This Black History Month, and every month of the year, it’s important to recognize the power of collaboration and banding together against injustices and racism. The prominent Latinx and Black American figures of the past, recognized that there is power in numbers and more importantly, injustice against one people group, is injustice against all people groups.
So, while we keep pointing out that Blackness and Latinidad go together, we’d also be remiss if we didn’t note the long, influential, and powerful relationship between Black American and Latinx communities (Black or not).
The history of Latinx and Black American collaboration can even be traced back as far as the 1800s! For example, Mexico is one of the lesser-known sanctuaries on the Underground Railroad’s routes and Tejanos helped an estimated 5,000 – 10,000 enslaved people escape the United States into Mexico in the 1800s.
With the following brief history on some prominent Latinx figures and their relationships with Black American civil rights, you’ll see the foundations for the strong cross-community allyship that still exists today – one that sends ideas, power, and inspiration both ways.
Senator Dennis Chavez
Senator Dennis Chavez was the first American-born Hispanic senator in the U.S. and represented the state of New Mexico for 27 years. During his time, he tried to establish a permanent Fair Employment Practice Commission. The FEPC was founded by President Franklin D. Roosevelt to prevent discrimination of Black citizens in defense and government jobs in 1941. Of course, there needed to be enforcement to ensure Black Americans were actually being allowed into these jobs and Senator Chavez wanted to pass a bill making the FEPC permanent in 1945. Unfortunately, he was unsuccessful and Congress cut funding to the FEPC, which dissolved in 1946. Senator Chavez was a dedicated fighter of oppression and used his time as a senator to actively defend and uplift the Black community and denounce social injustice.
José “Cha Cha” Jiménez
José “Cha Cha” Jiménez was inspired by the teachings and activism of the Black Panther Party. He wanted the same kind of activism for his Puerto Rican community and went on to be one of the founding members of the Young Lords. The Young Lords was a Chicago gang that was repurposed into activism for civil rights for Puerto Ricans. After making waves with their militant style, modeled after the Black Panther Party, Chairman of the Black Panther Party of Illinois, Fred Hampton, reached out to Jiménez to commend him on the Young Lords’ work. Fred Hampton also mentored Jiménez and the Young Lords, helping them become revolutionaries like the Black Panthers. The Young Lords eventually joined the Chicago chapter of the Black Panther Party, along with the working-class white group the Young Patriots to form an umbrella anticlass, antiracism, social justice group, The Rainbow Coalition in April 1969. But the coalition had a short life, ending in December 1969 when Fred Hampton was shot and killed by the FBI – he was only 21 years old and asleep in his home next to his pregnant wife.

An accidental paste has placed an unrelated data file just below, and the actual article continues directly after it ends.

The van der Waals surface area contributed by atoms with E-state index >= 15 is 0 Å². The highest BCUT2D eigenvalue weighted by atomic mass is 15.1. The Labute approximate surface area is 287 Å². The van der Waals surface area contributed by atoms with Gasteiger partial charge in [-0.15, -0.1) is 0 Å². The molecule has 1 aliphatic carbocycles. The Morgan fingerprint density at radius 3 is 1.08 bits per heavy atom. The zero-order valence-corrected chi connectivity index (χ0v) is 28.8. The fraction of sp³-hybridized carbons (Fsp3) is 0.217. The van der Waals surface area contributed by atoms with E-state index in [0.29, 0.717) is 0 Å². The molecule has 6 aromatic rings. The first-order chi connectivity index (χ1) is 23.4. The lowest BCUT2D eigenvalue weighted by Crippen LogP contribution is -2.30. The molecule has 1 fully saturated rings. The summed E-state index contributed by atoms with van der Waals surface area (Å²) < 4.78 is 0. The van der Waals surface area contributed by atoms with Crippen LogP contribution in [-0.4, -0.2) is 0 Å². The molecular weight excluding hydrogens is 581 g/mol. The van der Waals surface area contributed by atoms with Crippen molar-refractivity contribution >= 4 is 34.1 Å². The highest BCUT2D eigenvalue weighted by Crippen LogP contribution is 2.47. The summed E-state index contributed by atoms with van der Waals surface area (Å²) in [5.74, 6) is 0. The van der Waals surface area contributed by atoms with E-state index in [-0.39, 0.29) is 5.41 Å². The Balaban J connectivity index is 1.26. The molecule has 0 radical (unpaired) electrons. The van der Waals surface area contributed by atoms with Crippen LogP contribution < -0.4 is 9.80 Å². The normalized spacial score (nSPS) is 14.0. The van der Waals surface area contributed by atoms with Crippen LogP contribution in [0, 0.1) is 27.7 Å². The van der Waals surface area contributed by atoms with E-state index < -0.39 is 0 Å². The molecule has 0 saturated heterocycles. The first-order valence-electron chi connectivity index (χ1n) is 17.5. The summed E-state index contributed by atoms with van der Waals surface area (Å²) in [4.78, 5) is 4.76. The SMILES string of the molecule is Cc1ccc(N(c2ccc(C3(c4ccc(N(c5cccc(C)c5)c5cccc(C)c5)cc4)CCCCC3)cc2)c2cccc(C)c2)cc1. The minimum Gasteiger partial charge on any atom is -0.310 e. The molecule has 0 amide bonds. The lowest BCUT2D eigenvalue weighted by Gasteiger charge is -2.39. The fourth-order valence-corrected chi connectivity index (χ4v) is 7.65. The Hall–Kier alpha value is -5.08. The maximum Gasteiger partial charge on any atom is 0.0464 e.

Sylvia Mendez is a Mexican-Puerto Rican civil rights activist whose monumental lawsuit against Westminster School District was the precursor for Brown v. Board of Education. When she was just eight years old, her family filed a lawsuit against the Westminster School District for denying her and her siblings’ access to an all-white Westminster school. The colossal win effectively desegregated public schools in California in 1947 and was the first U.S. case to rule in favor of desegregation. Mendez v. Westminster heavily influenced future suits like the famous Brown v. Board of Education, which is a major milestone in the Black civil rights movement.
Joan Baez has a long history of fighting for human rights, whether it be in the US, Asia, or Latin America. She is a New York-born Mexican folk singer who was a prominent artist during the Civil Rights Movement and is well-known for singing alongside Dr. Martin Luther King Jr. during the March On Washington. The song she sang, “We Shall Overcome” was so well received, it was hailed as an anthem for the Civil Rights Movement. She was and continues to be antiwar, still using her famous voice for activism today.
Of course, we have to include the Chicano icon, Cesar Chavez, on this list. Although Dr. Martin Luther King and Chavez never met in person, Chavez was heavily influenced by the reverend’s nonviolent protesting style. In a now-famous telegram, Dr. King commended Chavez for his work fighting for Mexican and Filipino farm workers’ rights. Like Dr. King, Chavez used peaceful methods of protesting like fasting, boycotting, and marching. After Dr. Martin Luther King’s assassination, Coretta Scott King stayed in touch with Chavez. She visited him in jail, joined him in mass, and gave speeches for his cause. Cesar Chavez’s work as a labor leader and environmentalist, along with his co-leader Dolores Huerta, laid the foundation for fair work conditions for migrant workers in the United States, and his inspiration from and relationship with the Black American community showed him what was achievable.